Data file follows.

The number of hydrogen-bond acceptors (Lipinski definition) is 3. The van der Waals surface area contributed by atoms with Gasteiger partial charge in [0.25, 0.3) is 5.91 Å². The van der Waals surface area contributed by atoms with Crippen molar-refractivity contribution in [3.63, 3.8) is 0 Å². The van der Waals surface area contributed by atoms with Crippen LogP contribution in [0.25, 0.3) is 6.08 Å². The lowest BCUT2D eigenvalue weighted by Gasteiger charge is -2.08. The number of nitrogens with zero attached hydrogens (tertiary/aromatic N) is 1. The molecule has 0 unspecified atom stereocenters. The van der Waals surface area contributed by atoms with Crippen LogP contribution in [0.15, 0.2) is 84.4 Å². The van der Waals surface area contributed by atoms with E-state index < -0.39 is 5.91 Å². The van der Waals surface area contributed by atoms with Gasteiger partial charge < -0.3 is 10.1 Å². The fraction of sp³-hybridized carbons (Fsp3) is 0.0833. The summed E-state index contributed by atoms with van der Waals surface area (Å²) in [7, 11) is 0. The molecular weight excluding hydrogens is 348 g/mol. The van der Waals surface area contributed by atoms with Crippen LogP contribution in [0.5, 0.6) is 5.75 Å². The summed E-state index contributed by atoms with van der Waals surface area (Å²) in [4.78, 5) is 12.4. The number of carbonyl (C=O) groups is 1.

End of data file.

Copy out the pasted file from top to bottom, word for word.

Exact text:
The number of hydrogen-bond acceptors (Lipinski definition) is 3. The van der Waals surface area contributed by atoms with Gasteiger partial charge in [0.25, 0.3) is 5.91 Å². The van der Waals surface area contributed by atoms with Crippen molar-refractivity contribution in [3.63, 3.8) is 0 Å². The van der Waals surface area contributed by atoms with Crippen LogP contribution in [0.25, 0.3) is 6.08 Å². The lowest BCUT2D eigenvalue weighted by Gasteiger charge is -2.08. The number of nitrogens with zero attached hydrogens (tertiary/aromatic N) is 1. The molecule has 0 unspecified atom stereocenters. The van der Waals surface area contributed by atoms with Crippen LogP contribution in [0.15, 0.2) is 84.4 Å². The van der Waals surface area contributed by atoms with E-state index < -0.39 is 5.91 Å². The van der Waals surface area contributed by atoms with Gasteiger partial charge < -0.3 is 10.1 Å². The fraction of sp³-hybridized carbons (Fsp3) is 0.0833. The summed E-state index contributed by atoms with van der Waals surface area (Å²) in [7, 11) is 0. The molecular weight excluding hydrogens is 348 g/mol. The van der Waals surface area contributed by atoms with Crippen LogP contribution in [0.5, 0.6) is 5.75 Å². The summed E-state index contributed by atoms with van der Waals surface area (Å²) in [4.78, 5) is 12.4. The number of carbonyl (C=O) groups is 1.